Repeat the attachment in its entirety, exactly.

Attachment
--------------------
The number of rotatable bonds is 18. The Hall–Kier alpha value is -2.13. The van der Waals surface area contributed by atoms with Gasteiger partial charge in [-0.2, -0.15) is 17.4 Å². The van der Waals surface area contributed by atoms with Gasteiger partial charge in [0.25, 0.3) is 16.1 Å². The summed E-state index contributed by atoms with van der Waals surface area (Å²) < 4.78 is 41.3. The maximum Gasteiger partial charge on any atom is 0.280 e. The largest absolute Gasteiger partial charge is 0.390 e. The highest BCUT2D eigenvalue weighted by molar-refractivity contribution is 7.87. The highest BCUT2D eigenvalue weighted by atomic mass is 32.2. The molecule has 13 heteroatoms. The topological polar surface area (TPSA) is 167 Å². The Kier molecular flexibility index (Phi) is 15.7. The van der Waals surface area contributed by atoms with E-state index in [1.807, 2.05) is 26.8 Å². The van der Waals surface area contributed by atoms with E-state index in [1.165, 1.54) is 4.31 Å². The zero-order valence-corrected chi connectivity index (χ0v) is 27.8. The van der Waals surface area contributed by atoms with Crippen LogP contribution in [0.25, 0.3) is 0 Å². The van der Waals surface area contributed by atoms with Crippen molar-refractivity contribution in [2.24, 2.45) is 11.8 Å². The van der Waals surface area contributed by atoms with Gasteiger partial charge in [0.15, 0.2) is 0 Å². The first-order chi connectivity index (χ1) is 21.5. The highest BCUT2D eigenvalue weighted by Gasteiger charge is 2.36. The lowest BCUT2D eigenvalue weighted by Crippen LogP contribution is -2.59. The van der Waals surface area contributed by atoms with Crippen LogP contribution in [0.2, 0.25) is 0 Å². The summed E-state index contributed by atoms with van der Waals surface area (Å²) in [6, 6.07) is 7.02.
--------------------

The number of rotatable bonds is 18. The Hall–Kier alpha value is -2.13. The van der Waals surface area contributed by atoms with Gasteiger partial charge in [-0.2, -0.15) is 17.4 Å². The van der Waals surface area contributed by atoms with Gasteiger partial charge in [0.25, 0.3) is 16.1 Å². The summed E-state index contributed by atoms with van der Waals surface area (Å²) < 4.78 is 41.3. The maximum Gasteiger partial charge on any atom is 0.280 e. The largest absolute Gasteiger partial charge is 0.390 e. The highest BCUT2D eigenvalue weighted by molar-refractivity contribution is 7.87. The highest BCUT2D eigenvalue weighted by atomic mass is 32.2. The molecule has 13 heteroatoms. The topological polar surface area (TPSA) is 167 Å². The Kier molecular flexibility index (Phi) is 15.7. The van der Waals surface area contributed by atoms with E-state index in [1.807, 2.05) is 26.8 Å². The van der Waals surface area contributed by atoms with E-state index in [1.165, 1.54) is 4.31 Å². The zero-order valence-corrected chi connectivity index (χ0v) is 27.8. The van der Waals surface area contributed by atoms with Crippen LogP contribution in [0.25, 0.3) is 0 Å². The van der Waals surface area contributed by atoms with Crippen molar-refractivity contribution in [2.24, 2.45) is 11.8 Å². The van der Waals surface area contributed by atoms with Gasteiger partial charge in [0.15, 0.2) is 0 Å². The first-order chi connectivity index (χ1) is 21.5. The highest BCUT2D eigenvalue weighted by Gasteiger charge is 2.36. The lowest BCUT2D eigenvalue weighted by Crippen LogP contribution is -2.59. The van der Waals surface area contributed by atoms with Crippen LogP contribution in [0.2, 0.25) is 0 Å². The summed E-state index contributed by atoms with van der Waals surface area (Å²) in [6, 6.07) is 7.02.